Food contamination or poisoning covers any disease of an infectious or toxic nature caused by the consumption of food or water. It includes cases caused by chemical contamination as well as those caused by microbes and their toxins, or any other case where harm can be done by consuming unsafe food or water.
Despite the huge developments in food production, processing, distribution, and preparation, reflecting concerns with food safety, not all populations have access to safe food and water. Nowadays, this situation is still responsible for many cases of disease and a considerable number of deaths, particularly in developing countries. Although the exact numbers are difficult to calculate, the World Health Organization (WHO) estimates unsafe food causes approximately 1.5 billion annual cases of diarrhea in children, resulting in an estimated 2.1 million deaths from diarrhea worldwide, most of them caused by contaminated food and/or water.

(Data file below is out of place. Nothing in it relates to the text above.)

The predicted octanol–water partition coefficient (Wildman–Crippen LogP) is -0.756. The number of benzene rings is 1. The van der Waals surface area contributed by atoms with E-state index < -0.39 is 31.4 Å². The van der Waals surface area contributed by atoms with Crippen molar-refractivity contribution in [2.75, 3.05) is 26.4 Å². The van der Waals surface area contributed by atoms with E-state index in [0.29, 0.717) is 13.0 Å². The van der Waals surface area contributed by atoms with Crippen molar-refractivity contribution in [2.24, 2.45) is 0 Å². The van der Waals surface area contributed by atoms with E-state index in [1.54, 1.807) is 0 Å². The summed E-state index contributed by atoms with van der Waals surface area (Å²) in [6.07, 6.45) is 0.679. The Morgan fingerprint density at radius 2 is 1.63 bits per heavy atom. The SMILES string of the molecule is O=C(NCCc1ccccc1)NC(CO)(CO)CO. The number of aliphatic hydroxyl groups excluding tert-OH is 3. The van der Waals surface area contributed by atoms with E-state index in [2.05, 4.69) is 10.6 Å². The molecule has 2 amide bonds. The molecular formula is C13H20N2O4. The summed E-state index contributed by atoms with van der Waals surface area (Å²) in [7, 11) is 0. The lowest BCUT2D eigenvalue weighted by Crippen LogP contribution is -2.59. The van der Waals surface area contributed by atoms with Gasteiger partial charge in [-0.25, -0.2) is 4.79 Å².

According to the second United Nations (UN) World Water Development Report, almost one-fifth of the world population (1 billion people) does not have access to safe drinking water. This issue is a reemerging public health problem as new foodborne disease threats occur, caused by a number of reasons. These include the current globalization as international travel and trade is flourishing, microbial adaptation, and changes in the food industry, as well as the changes in human demographics and lifestyle.
Contamination generally has a negative impact on the quality of food and may imply a risk to human health; therefore, close monitoring of this situation is vital. Surveillance of foodborne disease is a fundamental component of food safety systems, particularly in developed countries. Surveillance data can be used for planning, implementing, and evaluating public health policies. These tasks can accomplish a further development of the health of consumers, while cooperating with the food industry, which has known massive developments during the last few years. The new food and water processing techniques need to be assessed for their safety. This has created very strict regulations worldwide, thus causing severe restrictions in international commerce and some tension between exporting and importing countries.